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cell membranes particularly vulnerable to lipid peroxidation. The oxidation of PUFAs causes them to be more hydrophilic, thereby altering the structure of the membrane with resultant changes in uidity and permeability. Lipid peroxidation can also inhibit the function of membrane bound receptors and enzymes (Fisher, 2001; Love, 1999). We assessed the effect of NSO and TQ on lipid peroxidation, which was measured in terms of MDA, a stable metabolite of the free radical-mediated lipid peroxidation cascade. The MDA levels increased signicantly (po0.001) following cerebral IRI in hippocampus portion. NSO and TQ reversed the increase of MDA levels to a considerable extent, thereby conrming their antioxidant role in IRI. There are several reports about modulatory effect of phenytoin on lipid peroxidation following injuries like hypoxia/ischemia, CNS injuries, etc. (Kaptanoglu et al., 2005; Hsieh et al., 2000, 2001; Lampley et al., 1995; Wang et al., 1992). In agreement with these ndings, we also found that phenytoin signicantly reduced the TBARS levels in hippocampus portion following global cerebral ischemia. It has been shown that both the NSO and TQ inhibit non-enzymatic lipid peroxidation in liposomes (Houghton et al., 1995). Burits and Bucar showed that NSO as well as its compounds, especially TQ, have appreciable antioxidant and free radical scavenger properties but no pro-oxidant effect. The antioxidant action of N. sativa and/or TQ may explain the protective effect of these agents against various hepatotoxic and nephrotoxic models in vivo and in vitro (Badary et al., 1997; Daba and Abdel-Rahman, 1998; El-Dakhakhny et al., 2000; El Daly, 1998; Mansour et al., 2001; Nagi et al., 1999), as well as liver brosis and cirrhosis (Turkdogan et al., 2000). Al-Gharably et al. (1997) suggested that the protective effect of TQ against carbon tetrachloride-induced hepatotoxicity might be related to the ability of this agent to inhibit lipid peroxidation. Kanter et al. (2005) has also reported that NSO decreased the lipid peroxidation and liver enzymes, and increased the antioxidant defense system activity in the CCl4-treated rats. Same authors also showed that NSO treatment decreased tissue MDA and protein carbonyl levels and prevented inhibition of superoxide dismutase (SOD), glutathione peroxidase (GSH-Px), and catalase (CAT) enzyme activities following experimental spinal cord injury in rats (Kanter et al., 2006). Recently, El-Abhar et al. (2003) showed that NSO and TQ have a marked protective action against ischaemia-reperfusion-induced gastric mucosal lesions. It has been reported that the aqueous extract of N. sativa seeds exhibits an inhibitory effect on nitric oxide production by murine macrophages and the active component(s) is/are non-protein in nature (Mahmood et al., 2003). TQ is of low toxicity (LD50 2.4 g/kg) and it

is generally well tolerated when given subchronically till 90 mg/kg/day for 90 days (Badary et al., 1998). N. sativa and/or TQ have also chemopreventive, anticarcinogenic and antimutagenic activity and reduce the toxic effects of standard antineoplastic agents (Nair et al., 1991; El Daly, 1998). It was rst reported that N. sativa extract inhibited the two-stage initiationpromotion of skin cancer by dimethylbenzo[a]anthracene-croton oil in mice (Salomi et al., 1991). Salomi et al. (1992) also showed that the crude extract of N. sativa seeds had a strong cytotoxic action on Erlich ascites carcinoma, Daltons ascites lymphoma and sarcoma 180 cells, while exhibiting minimal cytotoxicity to normal lymphocytes. The in vivo and in vitro inhibitory effects of TQ against 20-methylcholanthrene (MC)-induced brosarcoma (Badary and Gamal, 2001) and against benzo[a]pyrene-induced forestomach carcinogenesis (Badary et al., 1999) were reported in mice. It has been suggested that these effects may be related to interference with DNA synthesis, enhancement of the detoxication process and/or improving the oxidant status, as they were accompanied by restoration of the concentrations of reduced glutathione (GSH), lipid peroxides and the activities of some enzymes (Ali and Blunden, 2003). NSO and TQ have also anti-inammatory and analgesic actions (Khanna et al., 1993; Mutabagani and El-Mahdi, 1997; Abdel-Fattah et al., 2000; Al-ghamdi, 2001) and it seems these effects may be related to inhibition of eicosanoid generation, namely thromboxane B2 and leucotrienes B4 (by inhibiting cyclooxygenase and 5-lipooxygenase, respectively), and membrane lipid peroxidation (Houghton et al., 1995). On the other hand and as mentioned before, Ca2+ overloading after traumatic or ischemic injury results in uncontrolled activation of neuronal protein kinases, phospholipases, proteases, endonucleases and NOS (Fisher, 2001; Love, 1999). The ability of TQ to interfere with the mobilization of extracellular Ca2+ required for muscular contraction has been demonstrated by our previous study (Parvardeh and Fatehi, 2003). In agreement with this view, it has been previously shown that TQ stimulates the k-opioid receptors and subsequently affects mostly Ca2+ channels, resulting in the blockade of Ca2+ entry (Abdel-Fattah et al., 2000; Werz and Macdonald, 1984, 1985). But the effect of TQ on ionic channels, especially calcium channels, is still unclear and needs to be more investigated. Eight fatty acids (99.5%) and 32 compounds (86.7%) have been identied in the xed and volatile oils of N. sativa L. seeds grown in Iran, respectively. The major compounds of the volatile oil are trans-anethole (38.3%), p-cymene (14.8%), limonene (4.3%), and carvone (4.0%) (Nickavar et al., 2003). We found that NSO contains 0.58% w/w TQ. It seems that this small amount of TQ is not involved into the anti-ischemia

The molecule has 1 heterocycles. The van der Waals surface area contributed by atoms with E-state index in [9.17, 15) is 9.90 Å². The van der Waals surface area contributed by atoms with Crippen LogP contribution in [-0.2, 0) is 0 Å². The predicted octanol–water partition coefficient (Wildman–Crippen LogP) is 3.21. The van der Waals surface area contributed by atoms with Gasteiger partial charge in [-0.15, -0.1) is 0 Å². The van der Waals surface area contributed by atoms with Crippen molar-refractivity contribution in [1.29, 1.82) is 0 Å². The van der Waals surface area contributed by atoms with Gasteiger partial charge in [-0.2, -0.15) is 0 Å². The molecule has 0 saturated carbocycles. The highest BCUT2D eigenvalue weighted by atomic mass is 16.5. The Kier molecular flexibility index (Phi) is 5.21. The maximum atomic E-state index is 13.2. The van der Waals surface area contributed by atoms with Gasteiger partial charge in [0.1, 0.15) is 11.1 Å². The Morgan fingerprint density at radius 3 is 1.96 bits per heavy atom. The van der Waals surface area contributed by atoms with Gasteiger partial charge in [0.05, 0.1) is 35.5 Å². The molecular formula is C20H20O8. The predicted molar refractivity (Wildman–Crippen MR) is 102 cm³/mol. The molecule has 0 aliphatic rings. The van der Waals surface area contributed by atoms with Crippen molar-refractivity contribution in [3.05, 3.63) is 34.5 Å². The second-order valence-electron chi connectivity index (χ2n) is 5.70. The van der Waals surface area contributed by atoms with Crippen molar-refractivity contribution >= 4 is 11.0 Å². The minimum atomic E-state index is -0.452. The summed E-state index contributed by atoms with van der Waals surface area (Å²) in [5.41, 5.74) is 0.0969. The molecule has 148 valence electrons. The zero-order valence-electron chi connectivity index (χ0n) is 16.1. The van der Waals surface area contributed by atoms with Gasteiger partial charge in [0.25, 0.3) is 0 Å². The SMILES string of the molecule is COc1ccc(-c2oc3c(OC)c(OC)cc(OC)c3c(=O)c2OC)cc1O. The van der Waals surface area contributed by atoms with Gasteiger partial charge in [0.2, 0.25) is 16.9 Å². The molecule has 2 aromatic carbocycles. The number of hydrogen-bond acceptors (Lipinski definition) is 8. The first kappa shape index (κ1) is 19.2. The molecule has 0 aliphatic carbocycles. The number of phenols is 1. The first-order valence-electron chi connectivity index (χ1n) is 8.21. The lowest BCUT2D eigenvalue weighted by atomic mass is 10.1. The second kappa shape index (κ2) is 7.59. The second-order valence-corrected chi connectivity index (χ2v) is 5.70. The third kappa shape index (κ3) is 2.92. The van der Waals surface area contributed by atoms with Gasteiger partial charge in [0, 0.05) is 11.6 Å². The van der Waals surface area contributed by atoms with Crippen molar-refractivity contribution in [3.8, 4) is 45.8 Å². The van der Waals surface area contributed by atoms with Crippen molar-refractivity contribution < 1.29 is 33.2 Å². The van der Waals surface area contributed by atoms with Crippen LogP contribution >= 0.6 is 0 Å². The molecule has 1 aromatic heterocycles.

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effect of NSO. We did not quantify other lipid soluble compounds, like thymol, dithymoquinone (DTQ) or thymohydroquinone (THQ), but suggest that these compounds in the oil act in a synergistic manner (Burits and Bucar, 2000). In conclusion, the results of the present study indicate that NSO and its active constituent TQ, have inhibitory effects against lipid peroxidation process during cerebral IRI in rat hippocampus.

Acknowledgment
The authors are thankful to the Vice Chancellor of Research, Mashhad University of Medical Sciences for nancial support.